Sunday at Scarboro – Aug 19, 2018

Worship Start Time: 10:30am
Theme: Summer Church

It's summertime in Calgary! Come to Scarboro as we worship together every Sunday at 10:30am. We will have the coffee on at 10, so come early and catch up with your community. Throughout the summer we are offering opportunities to incorporate the arts into your worship experience. Come and see what we are up to this week! There will be more time for coffee, tea and conversation after the service in the Memorial Hall.

The children's theme this summer is "Exploring Spirituality through Science & Play" - so come and explore at Scarboro!

REMINDER: Get your t-shirt orders in for Orange Shirt Day - EXTENDED to Thursday, August 23! Shirts are $25 each with proceeds going to support reconciliation initiatives. Design by Indigenous artist, Bear Horne of Victoria, BC.


August 19, 2018 - Message: Psalm 111

Rev. Erin Klassen

 

What do you fear?

Grasshoppers

Needles

War

God?

 

The fear of God is the beginning of wisdom.

 

What comes to mind for you when you hear that?

 

What does that mean?

 

Is ours a God that we need to fear?

Is that a God we want to believe in?

If not, does that make us fools?

 

I can’t help but think of Psalm 27, the opening of that being:

God is my light and my salvation;

   whom shall I fear?

God is the refuge of my life;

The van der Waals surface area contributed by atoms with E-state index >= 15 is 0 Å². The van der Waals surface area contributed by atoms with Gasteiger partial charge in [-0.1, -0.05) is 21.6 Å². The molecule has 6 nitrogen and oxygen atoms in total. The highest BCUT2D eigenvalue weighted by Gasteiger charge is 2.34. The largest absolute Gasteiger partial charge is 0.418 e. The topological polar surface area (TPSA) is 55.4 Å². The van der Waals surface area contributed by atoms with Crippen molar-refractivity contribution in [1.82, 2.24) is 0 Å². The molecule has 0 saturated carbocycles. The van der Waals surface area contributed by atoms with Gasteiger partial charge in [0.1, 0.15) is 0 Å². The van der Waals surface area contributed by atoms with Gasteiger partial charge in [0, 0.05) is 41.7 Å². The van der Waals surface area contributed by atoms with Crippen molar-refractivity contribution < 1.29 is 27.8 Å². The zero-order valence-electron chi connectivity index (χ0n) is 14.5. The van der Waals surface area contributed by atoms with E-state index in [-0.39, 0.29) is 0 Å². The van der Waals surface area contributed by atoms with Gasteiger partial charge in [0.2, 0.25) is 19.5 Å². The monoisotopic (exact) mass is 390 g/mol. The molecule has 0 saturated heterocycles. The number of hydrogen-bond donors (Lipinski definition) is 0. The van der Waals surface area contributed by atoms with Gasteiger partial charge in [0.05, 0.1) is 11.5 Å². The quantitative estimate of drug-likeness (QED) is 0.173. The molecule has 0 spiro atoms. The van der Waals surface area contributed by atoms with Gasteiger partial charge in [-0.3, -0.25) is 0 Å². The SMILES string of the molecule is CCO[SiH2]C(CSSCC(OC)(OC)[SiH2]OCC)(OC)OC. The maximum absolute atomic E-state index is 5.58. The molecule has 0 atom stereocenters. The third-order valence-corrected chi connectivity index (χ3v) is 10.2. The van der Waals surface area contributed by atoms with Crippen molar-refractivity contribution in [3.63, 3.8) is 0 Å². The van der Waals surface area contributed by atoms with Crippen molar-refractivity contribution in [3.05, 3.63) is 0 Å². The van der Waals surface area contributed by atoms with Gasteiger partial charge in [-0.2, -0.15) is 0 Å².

of whom shall I be afraid?

 

So are we afraid or not?

And just who is it that we are supposed to be fearing?

 

Let’s spend a bit of time unpacking that.

 

Russell Rathburn says: “Any Christian Hebrew scholar will tell you that fear doesn’t mean fear like we understand it, that a better translation is more - understanding the awesomeness of the love of God.”

 

But still, where does that leave us?

 

Why does it continue to be translated as fear? Why doesn’t someone fix the translation?

 

There are other translations:

The good life begins in the fear of God. (MSG)

The way to become wise is to honour the Lord.(GNT)

Reverence for YHWH is the beginning of wisdom.(IB)

 

Is there wisdom in there?

 

My colleague the Reverend Mindi Welton-Mitchell agrees that fear is a harsh word. But argues that it is used for a reason here: because this is the God of all creation, mighty and powerful, the one who holds our lives in hand.

 

She agrees that while there is fear, there is also this “awe-inspiring nature of God of who is beyond our understanding. Holding that tension of awe and fear is what grounds us into living in God’s ways.” Without that fear, she argues, we would simply seek our own ways, solutions and desires, and we would come up empty.

 

The fear of God is the beginning of wisdom.

 

So what then should our relationship to the divine be?

 

Luckily, this psalm tells us.

What we have here is song of praise and thanksgiving. It is an acrostic poem, meaning that each line begins with a letter of the Hebrew alphabet.The lines are short, only a few words each, but they pack a lot of meaning in.

 

What we have here is essentially God’s CV or curriculum vitae. It’s essentially a resume. The words curriculum vitae are Latin and loosely translated mean: the course of my life.

 

This psalm bears witness to all God’s works - the Exodus, the Covenant, manna and quail in the wilderness, and the establishing of the heritage and homeland of the people. This is a catalog of all that God has done and will continue to do for us. Liberate us, guide and provide for us, and then welcome us home.

 

The works of God are described as great, full of honour and majesty, faithful and just. These works have been studied and gained renown. God’s commandments, the covenant, are sure and established, standing firm as they are carried out faithfully.